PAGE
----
- The COVID-19 pandemic has resulted in a significant rise in mental distress around the world.
- A recent study in the United States concludes that getting the first dose of the COVID-19 vaccine significantly improved mental health.
- Specifically, the researchers investigated the link between receiving a shot of the COVID-19 vaccine and short-term improvements in mental health.
- The results may help explain how pandemic-related stressors exacerbate mental health distress and how vaccines help out.
All data and statistics are based on publicly available data at the time of publication. Some information may be out of date.
The COVID-19 pandemic has disturbed vital aspects of people’s lives — finances, work, socialization — potentially affecting their mental health. This resulted in an increase in mental distress in people in many countries of the world.
One study shows that levels of mental distress went up in the U.S. around March 2020 and only returned to pre-pandemic levels in August 2020.
With the rollout of the COVID-19 vaccines, a group of scientists embarked on a study to compare mental health improvements in people who received a vaccine with the improvements in those who did not. The results appear in the journal
The scientists conclude that “getting the first dose of COVID-19 [vaccine] resulted in significant improvements in mental health, beyond improvements already achieved since mental distress peaked in the spring of 2020.”
Lead study collaborator, Dr. Francisco Perez-Arce, an economist at USC in Washington, described the study, which began in March 2020, to Medical News Today.
“Very early on in the pandemic, in March of 2020, we started a panel to track the multiple impacts of the pandemic on several outcomes, including mental health. Our panelists, who are respondents from the Understanding America Study, answered surveys every 2 weeks or so, which has allowed us to track trajectories in many variables, such as mental health and vaccination status,” he said.
“Looking at the impact of getting vaccinated allows us to study the extent to which reducing your health risks relieves mental distress,” he concluded.
Dr. Perez-Arce and his colleagues surveyed 8,003 adult participants between March 10, 2020, and March 31, 2021.
They asked the participants, selected from the Understanding America Study (UAS), which is a nationally representative longitudinal study of Americans aged 18 years or older, to complete at least two study waves.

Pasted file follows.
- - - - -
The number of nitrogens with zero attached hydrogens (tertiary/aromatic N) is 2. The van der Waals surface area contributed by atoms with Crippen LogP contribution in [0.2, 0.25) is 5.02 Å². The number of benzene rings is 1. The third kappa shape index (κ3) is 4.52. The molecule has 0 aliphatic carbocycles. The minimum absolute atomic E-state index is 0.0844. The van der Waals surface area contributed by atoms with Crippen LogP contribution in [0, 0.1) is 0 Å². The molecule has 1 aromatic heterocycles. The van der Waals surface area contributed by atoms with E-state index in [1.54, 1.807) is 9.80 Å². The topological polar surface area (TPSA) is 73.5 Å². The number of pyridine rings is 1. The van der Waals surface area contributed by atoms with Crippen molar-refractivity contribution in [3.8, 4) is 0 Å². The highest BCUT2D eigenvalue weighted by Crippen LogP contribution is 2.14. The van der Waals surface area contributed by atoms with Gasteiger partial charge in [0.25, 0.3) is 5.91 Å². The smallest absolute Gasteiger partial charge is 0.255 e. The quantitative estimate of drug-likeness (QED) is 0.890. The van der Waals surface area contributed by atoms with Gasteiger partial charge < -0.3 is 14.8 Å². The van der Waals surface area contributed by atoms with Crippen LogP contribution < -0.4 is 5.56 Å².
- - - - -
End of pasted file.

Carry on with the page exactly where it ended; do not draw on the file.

The participants answered questions about their COVID-19 vaccine status and self-reported mental distress levels, which the researchers then measured using the four-item
Between April 1, 2020, and February 16, 2021, the study authors measured the responses every 2 weeks. After that period, they measured them every 4 weeks. Altogether, the total data consisted of about 157,227 respondent-wave observations.
The study authors analyzed the data using two parameters: mental distress levels and vaccination status.
They graded responses to each section between 0 and 4 and then summed them to create an index range between 0 and 16. Higher numbers on the scale corresponded with higher levels of mental distress.
Starting from December 2020, the respondents answered whether they had received their first shot of the COVID-19 vaccine. Based on the answers, the scientists assigned the participants specific values.
They used these values to compare the mental health trajectory of the people who received a vaccine at some point during the study with the mental health trajectory of those who never received a vaccine.
The results show that both groups had a similar direction until December 2020, when the first vaccine became available. After that point, there was a noticeable difference in baseline levels of mental health in both groups.
This led the researchers to conclude that there are short-term direct effects of getting the first vaccine shot.
Furthermore, they note that the effect the vaccines have on mental health spreads to others. They explain, “An unvaccinated individual may still benefit from the reduced prevalence rates in the population, may become less worried about loved ones, and may benefit from increased social and economic opportunities.”
Sara Makin, founder and CEO of Makin Wellness, an online mental health counseling service, shares this sentiment.
Makin said to MNT, “It may be useful for the public to note that the vaccine has not only eased mental distress for those who have received the vaccine but also for those who have not received the vaccine.”
“Given how political the choice to get vaccinated or not has become, it seems that knowing a vaccine exists is useful for everyone. This information could help to decrease the strong emotions on both sides and create space for a conversation.”
Additionally, Makin told MNT that, despite improvements in mental distress associated with the vaccine, not everyone feels better. “For many people, returning to the ‘new normal’ is still a scary thought, and [their fears] are completely valid.”
Although the research is positive news, it is not without its limitations.
For instance, the researchers explain that sorting differences might have played a part. In other words, people with lower risk of developing depression may have been more likely to decide to get a vaccine.
The authors hope that future research might dig a little deeper into these findings to understand why they observed this reversal of mental distress.
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